Professional Advice, circa 1993

My graduate program had a weekly “Research Lunch” and during my last year in the program, the organizers invited a few of us that had one foot out the door to give some advice to the newer students. I recently dug up my notes from this event, and I’m sharing them here.  Most of the advice is still relevant. Don’t know if that is a good thing or not…

I’ve found at least two strange things about grad school:  1. Going home and having to tell my little brother, when he asks, that I’m now in the 21st grade.  2. Knowing that, try as I might, I can’t keep going to school forever. And soon, soon it will be over— and what then? Then I will be a PROFESSIONAL.

This is a potentially scary and risky transition without proper preparation, and that prep is done now, while we are seeking degrees. I suggest two general areas that help you build professionalism — these re networking, which provides you a base or structure to fit into/draw on once you leave, and vita building, which is of utmost importance in that first real test — the job interview.

Networking. The fact that we’re in grad school means that at some level we believe “what you know” is important, but we learn this is a career as well, and some times what is important is “who you know”, or perhaps, “who knows you”.  This is not something that happens overnight, so good to build relationships now —

  1. join the associations that are in your area/concentration.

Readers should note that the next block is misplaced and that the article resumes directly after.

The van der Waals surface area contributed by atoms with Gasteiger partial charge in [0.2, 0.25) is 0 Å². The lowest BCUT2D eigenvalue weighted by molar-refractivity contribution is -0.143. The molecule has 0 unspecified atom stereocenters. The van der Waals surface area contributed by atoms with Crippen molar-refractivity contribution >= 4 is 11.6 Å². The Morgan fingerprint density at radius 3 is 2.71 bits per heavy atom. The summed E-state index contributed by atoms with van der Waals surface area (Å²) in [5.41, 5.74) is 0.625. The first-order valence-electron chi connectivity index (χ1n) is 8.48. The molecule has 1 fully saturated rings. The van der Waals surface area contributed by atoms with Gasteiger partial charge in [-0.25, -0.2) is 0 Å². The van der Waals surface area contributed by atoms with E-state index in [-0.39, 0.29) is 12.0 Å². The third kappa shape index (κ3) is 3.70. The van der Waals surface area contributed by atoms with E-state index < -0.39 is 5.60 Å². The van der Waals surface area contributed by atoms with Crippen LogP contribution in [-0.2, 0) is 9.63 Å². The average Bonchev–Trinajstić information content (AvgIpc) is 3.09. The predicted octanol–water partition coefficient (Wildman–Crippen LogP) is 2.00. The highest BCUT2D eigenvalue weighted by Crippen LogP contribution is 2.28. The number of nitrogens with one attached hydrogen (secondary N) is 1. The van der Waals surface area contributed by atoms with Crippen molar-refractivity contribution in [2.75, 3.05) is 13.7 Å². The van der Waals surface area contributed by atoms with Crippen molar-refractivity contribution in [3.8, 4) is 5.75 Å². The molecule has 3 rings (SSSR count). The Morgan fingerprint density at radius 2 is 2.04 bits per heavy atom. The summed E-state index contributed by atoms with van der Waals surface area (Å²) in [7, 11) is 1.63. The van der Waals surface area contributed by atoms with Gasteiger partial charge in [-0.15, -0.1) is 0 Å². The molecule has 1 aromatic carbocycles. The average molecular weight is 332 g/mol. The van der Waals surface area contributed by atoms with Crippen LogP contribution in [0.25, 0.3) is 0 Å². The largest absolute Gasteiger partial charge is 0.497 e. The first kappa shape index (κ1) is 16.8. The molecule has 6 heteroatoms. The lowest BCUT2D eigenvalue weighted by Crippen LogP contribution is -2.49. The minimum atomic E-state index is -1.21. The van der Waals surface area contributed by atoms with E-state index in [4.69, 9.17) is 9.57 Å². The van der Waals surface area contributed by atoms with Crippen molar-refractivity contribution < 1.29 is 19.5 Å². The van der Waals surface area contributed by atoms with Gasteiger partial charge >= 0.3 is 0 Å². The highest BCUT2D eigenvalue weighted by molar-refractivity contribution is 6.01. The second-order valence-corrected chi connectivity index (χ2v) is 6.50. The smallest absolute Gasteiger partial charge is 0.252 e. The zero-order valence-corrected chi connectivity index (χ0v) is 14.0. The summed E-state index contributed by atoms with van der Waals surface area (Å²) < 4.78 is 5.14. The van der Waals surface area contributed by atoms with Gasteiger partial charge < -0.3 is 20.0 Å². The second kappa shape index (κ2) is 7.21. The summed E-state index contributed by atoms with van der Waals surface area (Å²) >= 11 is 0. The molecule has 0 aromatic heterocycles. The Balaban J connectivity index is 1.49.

2. go to conventions. Talk to people who present research similar to yours. Discover networks that already exist. Introduce yourself to bigwigs. Go to “school” parties. Go to “business meetings” of the divisions you are interested in.
  3. Tap into networks here in the department.  Journal circles, writing support groups.

Vita Building. Your vita is like your resume.  There’s nothing wrong with doing something because it will look good on your vita. [hm, my 2013 self might not fully agree with this, but then again, my current c.v. is 17 p. long.]

  1. Service – may be easiest. Opportunities include department committees, textbook selection, ad hoc committees (e.g., faculty search), department council.  College committees (COGS, subcommittees, curriculum development) and professional association committees
  2. Awards  Department awards, college awards, professional association awards (best paper categories, research scholarships), national grant register has listing.
  3. Publications – includes papers and publications [my 2013 self says this expectation has increased tremendously]. Although there may be thousands of journals published, most of your experiences with journal will be rejection slips.  (Perhaps that’s also why most of us don’t try as often as we should.)  Every journal has submission info in front of the journal [today, it’s on the journal’s website. remember, I wrote this before the commercial internet!] Publications are available for how to publish.

Conclusion:  The important thing to remember is, these are all extracurricular activities.  These are things you need to do, and are expected to do, beyond taking classes and earning your pay.


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